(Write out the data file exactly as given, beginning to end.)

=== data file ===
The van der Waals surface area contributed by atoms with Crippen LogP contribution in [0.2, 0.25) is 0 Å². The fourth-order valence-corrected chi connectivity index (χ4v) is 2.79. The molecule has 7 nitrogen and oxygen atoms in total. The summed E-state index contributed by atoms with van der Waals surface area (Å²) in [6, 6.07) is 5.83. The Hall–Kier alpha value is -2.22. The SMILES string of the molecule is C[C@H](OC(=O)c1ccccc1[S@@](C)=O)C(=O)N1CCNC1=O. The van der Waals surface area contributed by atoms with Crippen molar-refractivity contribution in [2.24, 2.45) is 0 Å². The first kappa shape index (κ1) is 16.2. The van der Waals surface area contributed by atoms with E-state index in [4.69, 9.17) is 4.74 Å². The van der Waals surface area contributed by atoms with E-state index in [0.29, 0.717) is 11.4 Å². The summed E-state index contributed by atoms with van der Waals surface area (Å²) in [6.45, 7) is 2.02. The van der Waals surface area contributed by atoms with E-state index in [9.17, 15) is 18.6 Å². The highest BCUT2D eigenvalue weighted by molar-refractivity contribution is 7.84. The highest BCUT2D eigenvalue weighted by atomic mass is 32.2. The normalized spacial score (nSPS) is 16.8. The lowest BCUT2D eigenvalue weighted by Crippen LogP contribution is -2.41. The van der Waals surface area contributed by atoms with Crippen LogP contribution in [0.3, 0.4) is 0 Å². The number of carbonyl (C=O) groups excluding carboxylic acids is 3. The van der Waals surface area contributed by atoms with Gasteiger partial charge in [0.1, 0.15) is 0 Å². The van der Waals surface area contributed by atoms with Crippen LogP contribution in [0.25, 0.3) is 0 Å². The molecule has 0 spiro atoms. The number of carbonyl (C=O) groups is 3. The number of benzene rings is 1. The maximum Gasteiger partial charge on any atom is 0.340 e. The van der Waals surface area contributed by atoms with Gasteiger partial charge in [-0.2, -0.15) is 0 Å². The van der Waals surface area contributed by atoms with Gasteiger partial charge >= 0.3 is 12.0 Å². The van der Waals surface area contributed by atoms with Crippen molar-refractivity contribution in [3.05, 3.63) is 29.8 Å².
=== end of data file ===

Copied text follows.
The van der Waals surface area contributed by atoms with Crippen LogP contribution in [0.2, 0.25) is 0 Å². The fourth-order valence-corrected chi connectivity index (χ4v) is 2.79. The molecule has 7 nitrogen and oxygen atoms in total. The summed E-state index contributed by atoms with van der Waals surface area (Å²) in [6, 6.07) is 5.83. The Hall–Kier alpha value is -2.22. The SMILES string of the molecule is C[C@H](OC(=O)c1ccccc1[S@@](C)=O)C(=O)N1CCNC1=O. The van der Waals surface area contributed by atoms with Crippen molar-refractivity contribution in [2.24, 2.45) is 0 Å². The first kappa shape index (κ1) is 16.2. The van der Waals surface area contributed by atoms with E-state index in [4.69, 9.17) is 4.74 Å². The van der Waals surface area contributed by atoms with E-state index in [0.29, 0.717) is 11.4 Å². The summed E-state index contributed by atoms with van der Waals surface area (Å²) in [6.45, 7) is 2.02. The van der Waals surface area contributed by atoms with E-state index in [9.17, 15) is 18.6 Å². The highest BCUT2D eigenvalue weighted by molar-refractivity contribution is 7.84. The highest BCUT2D eigenvalue weighted by atomic mass is 32.2. The normalized spacial score (nSPS) is 16.8. The lowest BCUT2D eigenvalue weighted by Crippen LogP contribution is -2.41. The van der Waals surface area contributed by atoms with Crippen LogP contribution in [0.3, 0.4) is 0 Å². The number of carbonyl (C=O) groups excluding carboxylic acids is 3. The van der Waals surface area contributed by atoms with Gasteiger partial charge in [0.1, 0.15) is 0 Å². The van der Waals surface area contributed by atoms with Crippen LogP contribution in [0.25, 0.3) is 0 Å². The molecule has 0 spiro atoms. The number of carbonyl (C=O) groups is 3. The number of benzene rings is 1. The maximum Gasteiger partial charge on any atom is 0.340 e. The van der Waals surface area contributed by atoms with Gasteiger partial charge in [-0.2, -0.15) is 0 Å². The van der Waals surface area contributed by atoms with Gasteiger partial charge >= 0.3 is 12.0 Å². The van der Waals surface area contributed by atoms with Crippen molar-refractivity contribution in [3.05, 3.63) is 29.8 Å².